If you thought the Apple design process was just a bunch of insanely talented people in black t-shirts “spitballing” incredible ideas at each other before patting themselves on the back and reclining on chaises longues made of $100 bills, think again. Sir Jonathan Ive, the company’s senior vice president of industrial design, has revealed that the whole iPhone project was nearly terminated because of perceived “fundamental problems” that couldn’t be solved.
Ive, speaking at the British Embassy’s Creative Summit, cited one such issue: the fact that users’ ears would accidentally press touchscreen buttons when speaking on the phone. Until the design team realised that a proximity sensor could solve this issue, they were frustrated almost to the point of shelving the whole thing.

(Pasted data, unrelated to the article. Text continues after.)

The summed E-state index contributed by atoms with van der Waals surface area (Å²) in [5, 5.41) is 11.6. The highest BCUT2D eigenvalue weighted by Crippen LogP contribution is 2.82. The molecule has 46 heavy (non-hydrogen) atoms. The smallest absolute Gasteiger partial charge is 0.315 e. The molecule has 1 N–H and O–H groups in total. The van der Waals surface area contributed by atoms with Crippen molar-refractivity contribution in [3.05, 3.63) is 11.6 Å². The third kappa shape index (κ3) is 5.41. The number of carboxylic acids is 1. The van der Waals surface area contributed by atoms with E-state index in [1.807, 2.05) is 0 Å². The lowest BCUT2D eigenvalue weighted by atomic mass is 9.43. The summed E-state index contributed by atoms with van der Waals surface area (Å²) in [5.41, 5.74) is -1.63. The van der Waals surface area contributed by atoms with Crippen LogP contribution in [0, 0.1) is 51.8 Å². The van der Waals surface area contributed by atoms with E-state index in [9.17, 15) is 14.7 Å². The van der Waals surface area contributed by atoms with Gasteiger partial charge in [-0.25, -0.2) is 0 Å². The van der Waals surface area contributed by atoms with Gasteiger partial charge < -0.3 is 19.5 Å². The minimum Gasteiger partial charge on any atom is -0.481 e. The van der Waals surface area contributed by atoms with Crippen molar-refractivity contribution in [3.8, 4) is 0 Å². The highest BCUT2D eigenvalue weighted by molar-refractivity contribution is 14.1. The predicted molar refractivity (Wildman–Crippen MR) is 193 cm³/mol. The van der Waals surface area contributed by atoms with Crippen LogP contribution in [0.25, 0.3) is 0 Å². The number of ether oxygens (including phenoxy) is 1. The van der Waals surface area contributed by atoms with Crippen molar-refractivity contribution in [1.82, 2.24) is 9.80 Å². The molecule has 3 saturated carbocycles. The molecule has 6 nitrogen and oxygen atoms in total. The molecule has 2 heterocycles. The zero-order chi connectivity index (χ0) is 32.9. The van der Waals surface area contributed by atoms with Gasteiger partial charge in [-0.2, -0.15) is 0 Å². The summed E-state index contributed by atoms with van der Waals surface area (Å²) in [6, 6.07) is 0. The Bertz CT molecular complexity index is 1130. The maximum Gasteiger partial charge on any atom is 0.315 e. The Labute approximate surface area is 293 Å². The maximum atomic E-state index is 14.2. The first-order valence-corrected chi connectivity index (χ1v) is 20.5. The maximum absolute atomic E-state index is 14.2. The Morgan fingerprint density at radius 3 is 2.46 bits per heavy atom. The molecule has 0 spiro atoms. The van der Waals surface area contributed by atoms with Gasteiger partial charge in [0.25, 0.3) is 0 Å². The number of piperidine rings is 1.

He also said that Apple won’t release a product until it is “great”, not just “good” (how do you explain Ping then, Jony? Nah j/k), and that they’ll tear things up and go back to the drawing board as often as is necessary.
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